With the Winter Olympics taking place in Sochi, Russia, now is a good time to look at the Russians in California. Although that’s not really my motivation; my inspiration comes from an excellent new book: Glorious Misadventures: Nikolai Rezanov and the Dream of a Russian America, by Owen Matthews. It is a long and detailed account of Rezanov’s adventures as an explorer and colonist in Siberia, Alaska, California and even Hawaii.
Nikolai Petrovich Rezanov was born in St. Petersburg in 1764. A nobleman of modest means, he rose through the ranks of the imperial bureaucracy by means of his energy, intelligence, and obsessive attention to detail. He was good with numbers, but he also knew how to make himself agreeable to those he wished to influence. He had all the attributes that would make him a rising star in the court of Catherine the Great.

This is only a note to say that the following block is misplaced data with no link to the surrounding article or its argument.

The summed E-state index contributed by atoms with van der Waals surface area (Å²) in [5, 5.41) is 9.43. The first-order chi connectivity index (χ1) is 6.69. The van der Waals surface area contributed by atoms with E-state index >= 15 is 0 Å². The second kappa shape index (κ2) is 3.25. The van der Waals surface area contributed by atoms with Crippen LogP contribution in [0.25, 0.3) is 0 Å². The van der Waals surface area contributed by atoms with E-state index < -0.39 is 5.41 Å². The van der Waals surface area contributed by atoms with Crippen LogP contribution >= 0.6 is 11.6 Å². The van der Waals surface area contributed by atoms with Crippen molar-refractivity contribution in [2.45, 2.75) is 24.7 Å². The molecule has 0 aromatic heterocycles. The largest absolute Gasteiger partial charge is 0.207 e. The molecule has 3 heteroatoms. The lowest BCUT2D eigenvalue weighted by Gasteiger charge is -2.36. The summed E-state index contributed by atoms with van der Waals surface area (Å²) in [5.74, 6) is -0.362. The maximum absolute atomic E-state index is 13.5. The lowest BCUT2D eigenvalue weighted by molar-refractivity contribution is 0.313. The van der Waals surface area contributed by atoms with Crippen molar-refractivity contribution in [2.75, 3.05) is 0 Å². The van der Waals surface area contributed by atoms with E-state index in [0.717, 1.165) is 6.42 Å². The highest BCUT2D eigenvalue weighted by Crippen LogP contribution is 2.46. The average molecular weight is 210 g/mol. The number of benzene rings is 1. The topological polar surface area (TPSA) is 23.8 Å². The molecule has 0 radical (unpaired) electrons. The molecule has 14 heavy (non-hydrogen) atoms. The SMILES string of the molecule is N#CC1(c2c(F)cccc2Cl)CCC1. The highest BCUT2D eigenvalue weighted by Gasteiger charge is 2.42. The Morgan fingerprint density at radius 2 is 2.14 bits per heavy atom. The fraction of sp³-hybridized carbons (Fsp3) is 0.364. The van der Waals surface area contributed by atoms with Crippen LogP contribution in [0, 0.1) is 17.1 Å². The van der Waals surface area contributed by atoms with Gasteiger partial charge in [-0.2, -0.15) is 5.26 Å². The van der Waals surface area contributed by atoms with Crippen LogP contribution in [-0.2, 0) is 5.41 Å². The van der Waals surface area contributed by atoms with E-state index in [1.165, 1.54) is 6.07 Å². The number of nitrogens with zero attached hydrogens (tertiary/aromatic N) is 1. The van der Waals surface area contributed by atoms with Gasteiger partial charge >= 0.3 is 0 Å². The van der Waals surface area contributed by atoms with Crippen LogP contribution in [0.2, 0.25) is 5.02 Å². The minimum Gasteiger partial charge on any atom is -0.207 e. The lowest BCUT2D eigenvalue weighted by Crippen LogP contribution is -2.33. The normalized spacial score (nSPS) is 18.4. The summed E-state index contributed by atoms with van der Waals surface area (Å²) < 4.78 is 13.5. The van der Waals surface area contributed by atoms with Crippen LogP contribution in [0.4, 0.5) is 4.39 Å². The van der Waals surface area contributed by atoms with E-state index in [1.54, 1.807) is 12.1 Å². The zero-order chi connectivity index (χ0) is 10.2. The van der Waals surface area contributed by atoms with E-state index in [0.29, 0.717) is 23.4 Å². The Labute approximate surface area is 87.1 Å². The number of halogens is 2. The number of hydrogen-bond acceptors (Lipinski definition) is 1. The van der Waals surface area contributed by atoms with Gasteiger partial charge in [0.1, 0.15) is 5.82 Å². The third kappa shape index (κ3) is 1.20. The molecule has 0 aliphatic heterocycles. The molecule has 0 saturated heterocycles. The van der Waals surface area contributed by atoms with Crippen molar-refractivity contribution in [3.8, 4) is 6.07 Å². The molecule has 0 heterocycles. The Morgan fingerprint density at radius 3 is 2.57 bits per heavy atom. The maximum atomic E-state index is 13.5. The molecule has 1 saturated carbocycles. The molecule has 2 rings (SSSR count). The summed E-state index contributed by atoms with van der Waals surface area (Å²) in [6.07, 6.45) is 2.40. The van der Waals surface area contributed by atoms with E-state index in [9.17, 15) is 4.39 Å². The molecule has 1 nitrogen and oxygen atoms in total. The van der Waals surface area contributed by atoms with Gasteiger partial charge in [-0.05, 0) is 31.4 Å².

In 1793 Rezanov’s fortunes turned to the east when he was appointed the court’s representative to keep an eye on Grigory Shelikhov, the “King of Siberia,” the John Jacob Astor of the Siberian fur trade, who had come to St. Petersburg seeking permission to extend his ventures to Alaska. Rezanov did more than supervise Shelikhov, he married his oldest daughter Anna. Nikolai was 32, Anna was 14, a not unusual age difference for that time.
It is difficult in this age of heated houses, heated cars, heated everything, to imagine how vital the fur trade was. It wasn’t just a matter of beaver hats being fashionable for men. Whether in Russia, China, Europe, or North America, people needed fur for comfort and survival. Fur was Russia’s “soft gold” and the trade transformed Russian from a minor kingdom on the fringes of Europe to a major power.
Today we might think of the wealth of Siberia as oil or minerals, but in the 16th-19th centuries, the lure of fur pulled explorers and adventurers into the depths of Siberia seeking fox, sable, and marten. The potential for making a fortune was real and compelling and Nikolai Rezanov was about to become a major player.